Signs of a “good accountant”:
1. Returns your calls. Preferably the same day, but at least within 24 hours. They may have to schedule a time to talk, but they or someone from their office returns your call to do so.
2. A good source of referrals. If you need to consult an attorney, your accountant should be able to introduce you to a good one that deals with small businesses like yours. They can also introduce you to a good banker if you do not already have one.
3. Know their business. They should be up-to-date on all tax laws and legislation in their field of business.
4.They are experienced with working with businesses in your industry.
5. Able to help you grow your business by analyzing and interpreting your financial data and then giving you sound business advice based on their findings.
So, choosing an accountant is even more important than choosing a new car…you probably will have to live longer with a small business accountant decision. Switching accountant can sometimes be difficult and expensive…so choose wisely in the beginning.
Steps to Choosing an Accountant:
- Look for a CPA or accountant that you feel comfortable around and whose style is compatible to yours. You will be sharing a lot of confidential information with them and should feel comfortable in doing so.
- Set up interviews with two or three accountants, so you can tell which one you feel the most comfortable with and will also be the biggest asset to you and your small business.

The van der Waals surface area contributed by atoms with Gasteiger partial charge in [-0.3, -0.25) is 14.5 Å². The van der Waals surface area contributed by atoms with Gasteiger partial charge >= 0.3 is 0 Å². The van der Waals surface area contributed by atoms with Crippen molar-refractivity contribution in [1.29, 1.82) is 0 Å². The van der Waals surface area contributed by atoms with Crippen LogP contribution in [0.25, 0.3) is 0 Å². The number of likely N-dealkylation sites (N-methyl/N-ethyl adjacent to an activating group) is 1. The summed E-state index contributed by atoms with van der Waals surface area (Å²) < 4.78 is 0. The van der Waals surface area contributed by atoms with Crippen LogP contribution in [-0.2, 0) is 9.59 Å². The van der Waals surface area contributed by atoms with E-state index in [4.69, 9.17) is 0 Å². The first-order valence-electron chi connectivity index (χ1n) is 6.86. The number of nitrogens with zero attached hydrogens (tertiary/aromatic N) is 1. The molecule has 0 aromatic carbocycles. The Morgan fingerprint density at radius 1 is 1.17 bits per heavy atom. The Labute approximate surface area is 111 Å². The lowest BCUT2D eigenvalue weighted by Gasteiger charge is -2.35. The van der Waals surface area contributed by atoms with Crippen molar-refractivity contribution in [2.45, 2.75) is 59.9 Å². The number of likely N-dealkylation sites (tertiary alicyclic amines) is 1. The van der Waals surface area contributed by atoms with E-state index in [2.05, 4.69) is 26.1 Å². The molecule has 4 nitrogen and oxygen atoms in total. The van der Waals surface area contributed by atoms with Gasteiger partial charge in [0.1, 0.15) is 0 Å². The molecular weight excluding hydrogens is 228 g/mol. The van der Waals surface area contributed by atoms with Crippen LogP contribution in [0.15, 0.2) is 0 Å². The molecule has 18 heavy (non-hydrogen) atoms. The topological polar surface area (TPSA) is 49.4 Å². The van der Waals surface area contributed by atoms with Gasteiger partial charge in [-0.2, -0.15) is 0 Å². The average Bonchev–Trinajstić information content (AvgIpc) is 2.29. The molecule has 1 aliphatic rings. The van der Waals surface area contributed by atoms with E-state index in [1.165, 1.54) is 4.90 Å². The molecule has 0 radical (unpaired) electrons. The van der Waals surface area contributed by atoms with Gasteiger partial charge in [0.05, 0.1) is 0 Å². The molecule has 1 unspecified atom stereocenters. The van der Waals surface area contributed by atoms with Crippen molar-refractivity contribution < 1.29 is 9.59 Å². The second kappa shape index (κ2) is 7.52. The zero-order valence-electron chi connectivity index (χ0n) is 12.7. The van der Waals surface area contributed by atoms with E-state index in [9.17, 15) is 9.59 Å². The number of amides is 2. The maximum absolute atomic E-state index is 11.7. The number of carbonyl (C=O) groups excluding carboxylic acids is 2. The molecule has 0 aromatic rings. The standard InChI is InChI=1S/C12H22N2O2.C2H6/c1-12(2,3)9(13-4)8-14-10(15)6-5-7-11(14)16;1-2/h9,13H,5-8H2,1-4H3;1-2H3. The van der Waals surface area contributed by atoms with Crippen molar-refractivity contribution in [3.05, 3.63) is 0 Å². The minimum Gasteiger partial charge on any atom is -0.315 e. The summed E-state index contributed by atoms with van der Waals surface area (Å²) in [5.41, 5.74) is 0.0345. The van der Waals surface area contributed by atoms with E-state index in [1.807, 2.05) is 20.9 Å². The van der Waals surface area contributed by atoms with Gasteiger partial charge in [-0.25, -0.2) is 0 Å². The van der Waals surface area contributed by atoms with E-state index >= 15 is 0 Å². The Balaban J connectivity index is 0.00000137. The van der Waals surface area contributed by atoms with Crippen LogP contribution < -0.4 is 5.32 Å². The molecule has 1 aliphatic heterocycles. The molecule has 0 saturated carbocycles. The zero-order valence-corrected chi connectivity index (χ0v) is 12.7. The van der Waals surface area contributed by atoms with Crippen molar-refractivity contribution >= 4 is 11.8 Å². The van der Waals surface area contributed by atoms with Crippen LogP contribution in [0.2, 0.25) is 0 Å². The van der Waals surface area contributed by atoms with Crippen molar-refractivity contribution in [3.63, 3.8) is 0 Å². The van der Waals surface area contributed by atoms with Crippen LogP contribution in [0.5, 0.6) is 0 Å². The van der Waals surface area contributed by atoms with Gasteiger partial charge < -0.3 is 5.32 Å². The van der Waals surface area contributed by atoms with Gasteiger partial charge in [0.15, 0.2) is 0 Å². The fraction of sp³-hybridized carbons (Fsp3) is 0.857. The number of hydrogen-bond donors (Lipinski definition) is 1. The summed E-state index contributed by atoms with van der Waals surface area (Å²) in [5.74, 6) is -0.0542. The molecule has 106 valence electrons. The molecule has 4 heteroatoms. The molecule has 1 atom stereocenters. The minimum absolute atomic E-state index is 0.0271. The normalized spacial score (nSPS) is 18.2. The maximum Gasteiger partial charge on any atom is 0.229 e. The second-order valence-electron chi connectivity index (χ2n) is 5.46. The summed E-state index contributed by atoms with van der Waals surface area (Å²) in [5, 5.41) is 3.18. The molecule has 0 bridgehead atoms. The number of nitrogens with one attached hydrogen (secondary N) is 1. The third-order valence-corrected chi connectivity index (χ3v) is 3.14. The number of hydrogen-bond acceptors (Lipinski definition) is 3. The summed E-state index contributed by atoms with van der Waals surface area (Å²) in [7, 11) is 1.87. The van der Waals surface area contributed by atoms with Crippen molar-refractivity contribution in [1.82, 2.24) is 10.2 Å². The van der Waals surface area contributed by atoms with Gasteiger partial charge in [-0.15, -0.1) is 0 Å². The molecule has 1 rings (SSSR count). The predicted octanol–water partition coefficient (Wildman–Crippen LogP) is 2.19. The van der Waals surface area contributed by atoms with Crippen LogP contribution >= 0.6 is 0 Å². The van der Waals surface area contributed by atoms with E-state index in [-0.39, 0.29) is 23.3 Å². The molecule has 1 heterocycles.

- Number one tip: Choose an accountant that has experience working for small businesses similar to yours. Ask for referrals from those small business owners. You can also check with organizations like the American Institute of Certified Public Accountants, your state Board of Accountants, or a local Chamber of Commerce.
- Choose an accountant that will be able to offer sound personal financial advice too. A good accountant knows your personal finances are essentially linked to your business finances.
- Choosing an accountant that is proficient in the type of small business accounting software you want to use such as QuickBooks will help in properly maintaining that software.
- Choosing an accountant that knows the tax code forwards and backwards can help you maximize your profits and deductions.
- Find out what they charge for their services. Most accountants will charge a monthly fee for recurring services such as financial statements and charge by the hour for audits and tax returns.
- Ask them up front what you can do to reduce your fees such as preparing receipts and financial data beforehand.
- Make sure you understand what is included in their basic fee. Find out what they consider basic services and what they consider extra and subject to additional charges.
- Ask them if they charge for phone calls and if so how much. Are you charged an hour of billable time for a five minute phone call?
Choosing an accountant that you feel comfortable with and will help you grow your business is a necessity as your small business begins to grow. Invest in the time and effort to make an informed and wise choice. You’ll be glad you did!